U.S. Secretary of Education Arne Duncan urged school board members Monday at NSBA’s Federal Relations Network (FRN) meeting in Washington, D.C., to “stay the course” through a tumultuous time in public education, predicting that in a few years the nation will see big results from programs such as Race to the Top (RTTT) and the Common Core State Standards Initiative.
“The implementation of Common Core is really difficult,” Duncan said. “It’s going to take a lot of hard work, and I really urge you to stay the course.”
However, he added: “I think the back-end of all this – three or four years from now – the country’s going to be in a radically different place.”
Duncan spoke briefly, but quickly and emphatically. He praised school board members for their dedication, and gave out his email address, saying he wanted to hear their concerns. In a short question and answer period, skeptical board members raised concerns about the proliferation of charter schools; unfunded federal mandates; competitions for funding, such as RTTT (the questioner said dedicated funding made more sense); and what many saw as an erosion of local control.
“This is a tough crowd,” the education secretary quipped at one point.
One requirement for states receiving funds has been a lifting of state caps on the number of charter schools. But Duncan said he didn’t favor charters over regular public schools.
“I’m just a big proponent of high-quality public schools,” Duncan said. “That’s traditional schools. That’s magnet schools. And that may be charter schools.”
Speaking of the achievement gap, Duncan said, “In some places we’re seeing real progress, but in other places these gaps are extraordinarily large.”
But Melinda Bernard, a board member for the St. Charles Parish Public Schools in Louisiana, said the problems of public school are being exaggerated.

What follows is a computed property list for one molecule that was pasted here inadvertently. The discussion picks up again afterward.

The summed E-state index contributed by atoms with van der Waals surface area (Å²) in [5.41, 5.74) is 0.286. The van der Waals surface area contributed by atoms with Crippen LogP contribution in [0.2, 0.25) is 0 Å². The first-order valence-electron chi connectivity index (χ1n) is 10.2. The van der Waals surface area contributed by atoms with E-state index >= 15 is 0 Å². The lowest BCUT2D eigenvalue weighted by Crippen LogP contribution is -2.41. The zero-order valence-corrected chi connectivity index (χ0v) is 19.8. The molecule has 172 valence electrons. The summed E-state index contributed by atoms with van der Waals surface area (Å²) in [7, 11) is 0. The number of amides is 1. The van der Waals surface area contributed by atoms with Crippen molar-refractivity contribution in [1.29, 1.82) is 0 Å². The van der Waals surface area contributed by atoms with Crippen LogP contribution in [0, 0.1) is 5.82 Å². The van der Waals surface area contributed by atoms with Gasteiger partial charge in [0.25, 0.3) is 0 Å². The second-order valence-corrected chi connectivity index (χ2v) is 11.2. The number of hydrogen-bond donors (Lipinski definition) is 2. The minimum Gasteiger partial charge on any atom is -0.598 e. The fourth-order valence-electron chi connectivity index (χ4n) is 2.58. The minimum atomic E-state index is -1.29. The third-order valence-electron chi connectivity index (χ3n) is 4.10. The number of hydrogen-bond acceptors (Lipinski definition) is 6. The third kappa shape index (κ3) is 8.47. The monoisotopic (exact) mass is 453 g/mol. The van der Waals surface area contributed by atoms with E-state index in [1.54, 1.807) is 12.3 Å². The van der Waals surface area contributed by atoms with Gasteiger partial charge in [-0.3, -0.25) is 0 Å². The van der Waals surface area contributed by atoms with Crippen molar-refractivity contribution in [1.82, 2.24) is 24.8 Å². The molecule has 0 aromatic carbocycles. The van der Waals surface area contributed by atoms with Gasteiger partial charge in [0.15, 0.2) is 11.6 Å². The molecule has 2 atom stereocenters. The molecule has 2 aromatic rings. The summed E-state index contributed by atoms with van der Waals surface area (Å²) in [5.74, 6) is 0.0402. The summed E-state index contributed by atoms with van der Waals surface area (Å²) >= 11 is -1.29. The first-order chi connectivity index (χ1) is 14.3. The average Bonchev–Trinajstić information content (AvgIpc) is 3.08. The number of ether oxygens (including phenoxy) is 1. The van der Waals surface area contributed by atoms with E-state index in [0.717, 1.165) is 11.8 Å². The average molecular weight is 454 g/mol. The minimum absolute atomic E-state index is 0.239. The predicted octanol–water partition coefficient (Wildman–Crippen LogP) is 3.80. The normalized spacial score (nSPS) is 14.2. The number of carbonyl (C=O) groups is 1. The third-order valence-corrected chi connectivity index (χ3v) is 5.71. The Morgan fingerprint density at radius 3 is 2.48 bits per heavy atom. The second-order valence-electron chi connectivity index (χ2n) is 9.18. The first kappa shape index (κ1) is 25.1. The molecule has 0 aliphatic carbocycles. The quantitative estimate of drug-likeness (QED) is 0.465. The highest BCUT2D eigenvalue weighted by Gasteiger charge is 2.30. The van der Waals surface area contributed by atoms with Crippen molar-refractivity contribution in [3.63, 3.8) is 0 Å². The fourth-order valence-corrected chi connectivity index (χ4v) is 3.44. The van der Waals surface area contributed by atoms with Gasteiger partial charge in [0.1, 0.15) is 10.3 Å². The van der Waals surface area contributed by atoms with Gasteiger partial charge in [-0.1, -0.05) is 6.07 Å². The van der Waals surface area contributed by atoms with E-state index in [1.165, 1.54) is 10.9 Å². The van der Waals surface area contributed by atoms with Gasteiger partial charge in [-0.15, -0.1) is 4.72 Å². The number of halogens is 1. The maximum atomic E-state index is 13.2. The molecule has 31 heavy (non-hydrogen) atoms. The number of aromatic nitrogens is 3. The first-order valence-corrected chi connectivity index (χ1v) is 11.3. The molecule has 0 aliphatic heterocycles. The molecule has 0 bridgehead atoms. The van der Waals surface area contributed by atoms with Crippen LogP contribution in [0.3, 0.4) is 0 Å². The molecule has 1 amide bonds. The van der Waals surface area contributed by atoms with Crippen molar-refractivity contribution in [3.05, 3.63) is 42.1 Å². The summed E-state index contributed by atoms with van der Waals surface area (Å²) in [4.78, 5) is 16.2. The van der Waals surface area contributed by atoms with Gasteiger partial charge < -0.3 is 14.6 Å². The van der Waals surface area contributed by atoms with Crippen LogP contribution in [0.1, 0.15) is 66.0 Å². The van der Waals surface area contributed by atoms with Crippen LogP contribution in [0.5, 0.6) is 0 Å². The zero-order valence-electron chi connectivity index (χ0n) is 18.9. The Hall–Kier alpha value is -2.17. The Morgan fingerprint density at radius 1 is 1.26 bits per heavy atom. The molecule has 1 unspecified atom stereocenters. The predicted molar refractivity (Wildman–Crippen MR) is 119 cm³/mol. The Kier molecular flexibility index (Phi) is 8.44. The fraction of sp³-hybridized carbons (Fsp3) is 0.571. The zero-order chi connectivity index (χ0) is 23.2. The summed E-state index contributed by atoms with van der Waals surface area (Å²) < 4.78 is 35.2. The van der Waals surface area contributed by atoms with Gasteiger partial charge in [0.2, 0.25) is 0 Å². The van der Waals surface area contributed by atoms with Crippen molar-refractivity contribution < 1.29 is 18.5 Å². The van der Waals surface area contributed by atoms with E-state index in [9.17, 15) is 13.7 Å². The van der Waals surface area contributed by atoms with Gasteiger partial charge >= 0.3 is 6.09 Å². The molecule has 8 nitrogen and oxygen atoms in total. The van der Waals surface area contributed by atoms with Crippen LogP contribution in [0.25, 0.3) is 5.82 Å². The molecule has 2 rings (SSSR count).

“I think you will agree, public education’s being denigrated by the media recently,” Bernard told Duncan. “Especially our teachers.”
Duncan touted some of the Obama administration’s accomplishments, including an additional $600 million for early childhood education and an increase in the number of Pell Grants from 6 million in 2008 to 10 million last year. He said the $4 billion in competitive grants for RTTT may seem like a large number, but is less than 1 percent of the department’s $650 billion budget. He said that competition has spurred states to make major innovations regarding the common core, teacher evaluation, and other challenges.
Speaking of the recent shootings at Sandy Hook Elementary School, Duncan said the Obama administration has “huge support for the Second Amendment,” but added, “I do feel that if we don’t act now as a country, we will never act.”
A former school superintendent for the Chicago Public Schools, Duncan said he was acquainted with the problem of violence, particularly in inner-city neighborhoods.
“We lost one child every two weeks due to the gang problem,” Duncan said. “It was a staggering loss.”